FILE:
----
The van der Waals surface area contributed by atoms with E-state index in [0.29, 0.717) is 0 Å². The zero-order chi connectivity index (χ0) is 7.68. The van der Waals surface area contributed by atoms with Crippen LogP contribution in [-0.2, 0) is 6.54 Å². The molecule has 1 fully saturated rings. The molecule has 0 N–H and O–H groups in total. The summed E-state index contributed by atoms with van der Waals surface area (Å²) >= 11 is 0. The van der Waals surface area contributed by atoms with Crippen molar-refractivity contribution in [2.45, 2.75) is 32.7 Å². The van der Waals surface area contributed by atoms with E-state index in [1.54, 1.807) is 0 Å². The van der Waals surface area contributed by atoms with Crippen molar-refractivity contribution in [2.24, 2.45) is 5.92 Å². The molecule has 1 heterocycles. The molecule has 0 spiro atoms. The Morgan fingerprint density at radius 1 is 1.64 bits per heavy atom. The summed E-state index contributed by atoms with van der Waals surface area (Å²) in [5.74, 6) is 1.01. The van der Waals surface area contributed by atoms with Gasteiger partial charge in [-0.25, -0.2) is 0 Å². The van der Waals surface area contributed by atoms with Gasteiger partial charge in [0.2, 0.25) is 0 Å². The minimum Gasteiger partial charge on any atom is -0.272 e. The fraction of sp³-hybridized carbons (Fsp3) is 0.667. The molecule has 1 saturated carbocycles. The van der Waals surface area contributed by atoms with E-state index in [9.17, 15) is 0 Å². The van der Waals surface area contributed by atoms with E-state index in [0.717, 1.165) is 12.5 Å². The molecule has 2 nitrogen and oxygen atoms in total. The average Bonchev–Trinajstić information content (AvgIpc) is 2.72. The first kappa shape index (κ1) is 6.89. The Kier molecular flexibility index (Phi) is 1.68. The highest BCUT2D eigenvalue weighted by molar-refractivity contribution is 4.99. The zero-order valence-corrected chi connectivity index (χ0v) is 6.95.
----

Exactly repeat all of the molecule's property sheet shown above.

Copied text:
The van der Waals surface area contributed by atoms with E-state index in [0.29, 0.717) is 0 Å². The zero-order chi connectivity index (χ0) is 7.68. The van der Waals surface area contributed by atoms with Crippen LogP contribution in [-0.2, 0) is 6.54 Å². The molecule has 1 fully saturated rings. The molecule has 0 N–H and O–H groups in total. The summed E-state index contributed by atoms with van der Waals surface area (Å²) >= 11 is 0. The van der Waals surface area contributed by atoms with Crippen molar-refractivity contribution in [2.45, 2.75) is 32.7 Å². The van der Waals surface area contributed by atoms with E-state index in [1.54, 1.807) is 0 Å². The van der Waals surface area contributed by atoms with Crippen molar-refractivity contribution in [2.24, 2.45) is 5.92 Å². The molecule has 1 heterocycles. The molecule has 0 spiro atoms. The Morgan fingerprint density at radius 1 is 1.64 bits per heavy atom. The summed E-state index contributed by atoms with van der Waals surface area (Å²) in [5.74, 6) is 1.01. The van der Waals surface area contributed by atoms with Gasteiger partial charge in [-0.25, -0.2) is 0 Å². The van der Waals surface area contributed by atoms with Gasteiger partial charge in [0.2, 0.25) is 0 Å². The minimum Gasteiger partial charge on any atom is -0.272 e. The fraction of sp³-hybridized carbons (Fsp3) is 0.667. The molecule has 1 saturated carbocycles. The van der Waals surface area contributed by atoms with E-state index in [9.17, 15) is 0 Å². The van der Waals surface area contributed by atoms with E-state index in [0.717, 1.165) is 12.5 Å². The molecule has 2 nitrogen and oxygen atoms in total. The average Bonchev–Trinajstić information content (AvgIpc) is 2.72. The first kappa shape index (κ1) is 6.89. The Kier molecular flexibility index (Phi) is 1.68. The highest BCUT2D eigenvalue weighted by molar-refractivity contribution is 4.99. The zero-order valence-corrected chi connectivity index (χ0v) is 6.95.